Day 1: Mug or Bust

For day 1 I decided I would keep it simple. There is always a lot of ‘buzz’ about coffee, and I like coffee. I have a reusable mug, but to be honest, I wasn’t always using it. So my plan is to exclusively use my mug whenever I get coffee, if I don’t have it, then I don’t have coffee. This one is more of a change to a zero compromise practice and abstain from creating waste out of convenience.

As a small add on I am also only going to purchase fair trade coffee, which works out great because the coffee shop I like to walk to in the mornings specializes in, “fresh organic & fair trade coffee.” turquoisecoffee.com

 

This mug is pretty cool, it’s a Stanley Nineteen13 Recycled Mug. It is “made from 100% recycled polypropylene containing 25% post consumer content.” It’s also recyclable when I wear it out.

find it here.

Right, waste is bad, but why coffee cups?

There are a few up front reasons why coffee cups in particular present a problem. First, they are predominantly made from fresh paperboard. The FDA is pretty strict with recycled paper content and its contact with food and beverages. During their production they are also coated in a plastic resin called polyethylene. This essentially means that most coffee cups end up in a land fill. The real issue, as with anything is volume. It is difficult to put exact numbers on the total of cups used. We all love coffee. According to recyclingrevolution.com,”Americans throw away 25,000,000,000 Styrofoam coffee cups every year.” This one is simple. Everyone knows why styrofoam is bad. It just doesn’t go anywhere. So don’t put it in the trash bin.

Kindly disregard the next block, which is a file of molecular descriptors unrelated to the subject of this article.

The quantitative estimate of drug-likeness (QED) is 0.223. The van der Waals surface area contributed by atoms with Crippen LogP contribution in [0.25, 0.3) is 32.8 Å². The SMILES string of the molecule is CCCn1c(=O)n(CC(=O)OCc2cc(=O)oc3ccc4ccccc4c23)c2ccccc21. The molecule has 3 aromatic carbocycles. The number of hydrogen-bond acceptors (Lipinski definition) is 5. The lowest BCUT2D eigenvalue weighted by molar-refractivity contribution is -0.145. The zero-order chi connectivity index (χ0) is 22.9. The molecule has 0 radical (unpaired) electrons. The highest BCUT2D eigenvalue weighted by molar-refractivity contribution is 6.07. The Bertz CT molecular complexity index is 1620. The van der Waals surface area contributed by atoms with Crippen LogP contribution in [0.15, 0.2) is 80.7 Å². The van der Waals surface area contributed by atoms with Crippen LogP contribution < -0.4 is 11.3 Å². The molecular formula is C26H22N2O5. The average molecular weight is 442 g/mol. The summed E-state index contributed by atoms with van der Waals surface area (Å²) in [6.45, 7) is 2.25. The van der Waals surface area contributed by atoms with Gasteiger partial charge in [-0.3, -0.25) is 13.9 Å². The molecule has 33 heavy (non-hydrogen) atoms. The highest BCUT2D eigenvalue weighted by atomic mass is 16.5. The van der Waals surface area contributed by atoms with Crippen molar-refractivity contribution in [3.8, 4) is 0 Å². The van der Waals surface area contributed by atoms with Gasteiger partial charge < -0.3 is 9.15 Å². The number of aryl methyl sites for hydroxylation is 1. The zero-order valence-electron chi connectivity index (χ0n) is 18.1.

Sustainabilityissexy.com put up an interesting table describing the energy that goes in to making coffee cups.

After a short chat with Todd across the desk here while I was writing this, drinking fair trade at the office will be the next task for the coffee overhaul. Getting the office on board shouldn’t be too bad. I’ll look forward to tomorrow, cheers.

-Dan Conroy

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1 Comment

Filed under 30 ways in 30 days, Buy Local, Carbon Footprint, Conservation, Environment, Free Trade, Recycled Materials, Responsible Materials

One response to “Day 1: Mug or Bust

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